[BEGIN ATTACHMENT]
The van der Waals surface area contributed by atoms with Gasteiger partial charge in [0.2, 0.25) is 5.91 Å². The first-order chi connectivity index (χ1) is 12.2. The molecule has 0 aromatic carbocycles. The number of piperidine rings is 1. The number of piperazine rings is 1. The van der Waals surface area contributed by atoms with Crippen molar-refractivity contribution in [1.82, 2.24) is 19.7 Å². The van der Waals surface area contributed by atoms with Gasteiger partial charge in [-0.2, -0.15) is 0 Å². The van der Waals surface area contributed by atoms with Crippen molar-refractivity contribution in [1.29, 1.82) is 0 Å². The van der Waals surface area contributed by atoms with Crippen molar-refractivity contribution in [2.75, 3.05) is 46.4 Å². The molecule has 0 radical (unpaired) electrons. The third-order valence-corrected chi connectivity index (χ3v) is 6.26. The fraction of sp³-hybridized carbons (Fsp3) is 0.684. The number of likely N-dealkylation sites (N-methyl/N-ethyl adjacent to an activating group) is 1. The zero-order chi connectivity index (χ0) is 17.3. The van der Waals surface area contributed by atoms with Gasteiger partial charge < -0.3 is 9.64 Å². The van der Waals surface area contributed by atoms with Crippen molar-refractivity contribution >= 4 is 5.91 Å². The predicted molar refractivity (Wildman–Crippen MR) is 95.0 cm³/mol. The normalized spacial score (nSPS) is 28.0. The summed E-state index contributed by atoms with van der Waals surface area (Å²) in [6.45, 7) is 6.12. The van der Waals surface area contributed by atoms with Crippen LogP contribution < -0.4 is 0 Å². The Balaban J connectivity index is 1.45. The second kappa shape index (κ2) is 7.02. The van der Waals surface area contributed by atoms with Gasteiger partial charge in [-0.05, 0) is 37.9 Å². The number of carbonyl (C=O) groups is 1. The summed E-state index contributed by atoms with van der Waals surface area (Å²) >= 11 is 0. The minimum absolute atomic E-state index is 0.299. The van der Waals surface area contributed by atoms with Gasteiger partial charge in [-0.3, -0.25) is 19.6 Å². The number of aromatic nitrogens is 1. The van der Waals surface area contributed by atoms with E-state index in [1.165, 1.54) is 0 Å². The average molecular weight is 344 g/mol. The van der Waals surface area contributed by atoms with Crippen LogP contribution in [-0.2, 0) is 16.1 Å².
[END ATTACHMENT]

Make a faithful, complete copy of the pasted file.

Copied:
The van der Waals surface area contributed by atoms with Gasteiger partial charge in [0.2, 0.25) is 5.91 Å². The first-order chi connectivity index (χ1) is 12.2. The molecule has 0 aromatic carbocycles. The number of piperidine rings is 1. The number of piperazine rings is 1. The van der Waals surface area contributed by atoms with Crippen molar-refractivity contribution in [1.82, 2.24) is 19.7 Å². The van der Waals surface area contributed by atoms with Gasteiger partial charge in [-0.2, -0.15) is 0 Å². The van der Waals surface area contributed by atoms with Crippen molar-refractivity contribution in [1.29, 1.82) is 0 Å². The van der Waals surface area contributed by atoms with Crippen molar-refractivity contribution in [2.75, 3.05) is 46.4 Å². The molecule has 0 radical (unpaired) electrons. The third-order valence-corrected chi connectivity index (χ3v) is 6.26. The fraction of sp³-hybridized carbons (Fsp3) is 0.684. The number of likely N-dealkylation sites (N-methyl/N-ethyl adjacent to an activating group) is 1. The zero-order chi connectivity index (χ0) is 17.3. The van der Waals surface area contributed by atoms with Gasteiger partial charge < -0.3 is 9.64 Å². The van der Waals surface area contributed by atoms with Crippen molar-refractivity contribution >= 4 is 5.91 Å². The predicted molar refractivity (Wildman–Crippen MR) is 95.0 cm³/mol. The normalized spacial score (nSPS) is 28.0. The summed E-state index contributed by atoms with van der Waals surface area (Å²) in [6.45, 7) is 6.12. The van der Waals surface area contributed by atoms with Crippen LogP contribution < -0.4 is 0 Å². The Balaban J connectivity index is 1.45. The second kappa shape index (κ2) is 7.02. The van der Waals surface area contributed by atoms with Gasteiger partial charge in [-0.05, 0) is 37.9 Å². The number of carbonyl (C=O) groups is 1. The summed E-state index contributed by atoms with van der Waals surface area (Å²) >= 11 is 0. The minimum absolute atomic E-state index is 0.299. The van der Waals surface area contributed by atoms with Gasteiger partial charge in [-0.3, -0.25) is 19.6 Å². The number of aromatic nitrogens is 1. The van der Waals surface area contributed by atoms with E-state index in [1.165, 1.54) is 0 Å². The average molecular weight is 344 g/mol. The van der Waals surface area contributed by atoms with Crippen LogP contribution in [-0.2, 0) is 16.1 Å².